The four “portraits” in the series The Fall of the Leaf represent specimens in the most severe decline and incorporate both cyanotype and gold leaf as a way to elevate the plants, honor the specimens, and preserve what we have lost. The reflective surface of the gold acts as a mirror, allowing the viewer to see themselves in the artwork and the world around them. Similar to 19th century oval gilded portrait paintings, the cyanotypes are printed directly onto glass in reference to glass plate negatives from the mid 1800’s.
The specimens for the plant portraits are, from left to right: Whorled Milkwort Polygala verticillata HUH #GH872395 Blue-bead Lily Clintonia borealis HUH #GH01083896 Woodland Sunflower Helianthus divaricatus HUH #GH872840 Wavy Leaf Aster Symphyotrichum
Sobsey’s multidisciplinary photographic practice reaches into the fields of science, design, installation and textile. Her photo-based work explores the natural world through archives and taxonomies with an experimental and materials-based approach to the medium of photography. Often partnering with scientists, she uses a historical, scientific, and artistic lens, to understand the connection to plant and animal loss as one indication of the larger climatological perils we face as a species.
She is interested in creating dialog between art and science and has spent the last decade-plus photographing specimens from National Park and University museum collections across the country to understand climate change and species loss. Sobsey works in 19th-century photographic processes combined with digital technology with a specialty in plant-based printing techniques.
In this exhibition, as an homage to 19th century photographer and botanist Anna Atkins, she focuses on cyanotype, a 19th century photographic process that relies on UV light to create a distinctive Prussian blue tone.
In 1842, Sir John Herschel developed the cyanotype process, a photographic printing process that produces a cyanblue print. It employs two chemicals, ferric ammonium citrate and potassium ferricyanide, to produce an image. Some of the earliest cyanotypes were created in 1843 by British botanist, Anna Atkins. Often considered the world’s first female photographer, Atkins produced the scientific reference book, British Algae: Cyanotype Impressions. This seminal publication was one of the first uses of light-sensitive materials to illustrate a book. The cyanotype method was used to create the book’s traditional letterpress prints and handwritten text, as well as its illustrations. Atkins printed and published Part 1 of British Algae in 1843 and in doing so established photography as an accurate medium for scientific illustration.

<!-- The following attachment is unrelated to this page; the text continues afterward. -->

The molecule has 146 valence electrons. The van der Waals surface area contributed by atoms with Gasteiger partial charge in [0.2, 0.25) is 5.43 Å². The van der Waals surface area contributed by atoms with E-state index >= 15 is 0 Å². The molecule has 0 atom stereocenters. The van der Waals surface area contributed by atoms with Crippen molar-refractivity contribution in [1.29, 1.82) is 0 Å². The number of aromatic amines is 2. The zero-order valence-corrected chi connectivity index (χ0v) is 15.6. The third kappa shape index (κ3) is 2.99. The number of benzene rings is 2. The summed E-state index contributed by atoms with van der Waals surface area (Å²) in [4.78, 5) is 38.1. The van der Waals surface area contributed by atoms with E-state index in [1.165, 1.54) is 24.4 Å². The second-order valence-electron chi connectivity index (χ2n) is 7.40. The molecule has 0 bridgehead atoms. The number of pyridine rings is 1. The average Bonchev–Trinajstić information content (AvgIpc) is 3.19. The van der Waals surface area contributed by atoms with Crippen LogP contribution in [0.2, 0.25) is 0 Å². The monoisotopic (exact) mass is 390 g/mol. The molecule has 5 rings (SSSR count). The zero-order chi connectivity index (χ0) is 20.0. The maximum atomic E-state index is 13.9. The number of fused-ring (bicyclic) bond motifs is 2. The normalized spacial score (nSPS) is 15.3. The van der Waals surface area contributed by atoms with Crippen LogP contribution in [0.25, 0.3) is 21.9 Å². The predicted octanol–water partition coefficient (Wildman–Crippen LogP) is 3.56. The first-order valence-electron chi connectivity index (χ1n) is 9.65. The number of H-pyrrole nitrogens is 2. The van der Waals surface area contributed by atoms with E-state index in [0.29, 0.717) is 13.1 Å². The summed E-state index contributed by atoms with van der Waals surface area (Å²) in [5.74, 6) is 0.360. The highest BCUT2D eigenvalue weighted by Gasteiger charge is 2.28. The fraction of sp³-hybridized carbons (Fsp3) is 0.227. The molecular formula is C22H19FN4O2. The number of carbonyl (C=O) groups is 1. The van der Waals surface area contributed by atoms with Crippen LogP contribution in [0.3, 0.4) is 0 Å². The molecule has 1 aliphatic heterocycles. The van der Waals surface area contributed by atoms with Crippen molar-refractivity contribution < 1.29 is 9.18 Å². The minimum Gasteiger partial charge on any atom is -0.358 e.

For a traveling exhibition, new glass prints and wallpaper can be created to fit the exhibition space.
The Dispersion of Seeds series utilizes all of the 648 digitized Thoreau specimens located at Harvard University’s Gray Herbarium in the creation of the wallpaper that speaks to the integration of digital and analog technology as a tool for image making and data sharing. The wallpaper consists of original cyanotypes and digital imagery intermingled. The dark cyan represents the specimens in decline and the light cyan represents specimens that are surviving and/or thriving.
“Blue," Rebecca Solnit wrote in one of humanity’s most beautiful reflections on our planet’s primary hue, is “the color of solitude and of desire, the color of there seen from here… the color of longing for the distances you never arrive in, for the blue world,” a world of many blues —
A pioneering 19th-century nomenclature of colors listed eleven kinds of blue, in hues as varied as the color of the flax-flower and the throat of the blue titmouse and the stamina of a certain species of anemone. Darwin took this guide with him on The Beagle in order to better describe what he saw. We name in order to see better and apprehend only what we know how to name, how to think about.
In the living world beneath our red-ravenous atmosphere, blue is the rarest color: There is no naturally occurring true blue pigment in nature. In consequence, only a slender portion of plants bloom in blue and an even more negligible number of animals are bedecked with it, all having to perform various tricks with chemistry and the physics of light, some having evolved astonishing triumphs of structural geometry to render themselves blue”
— Maria Popova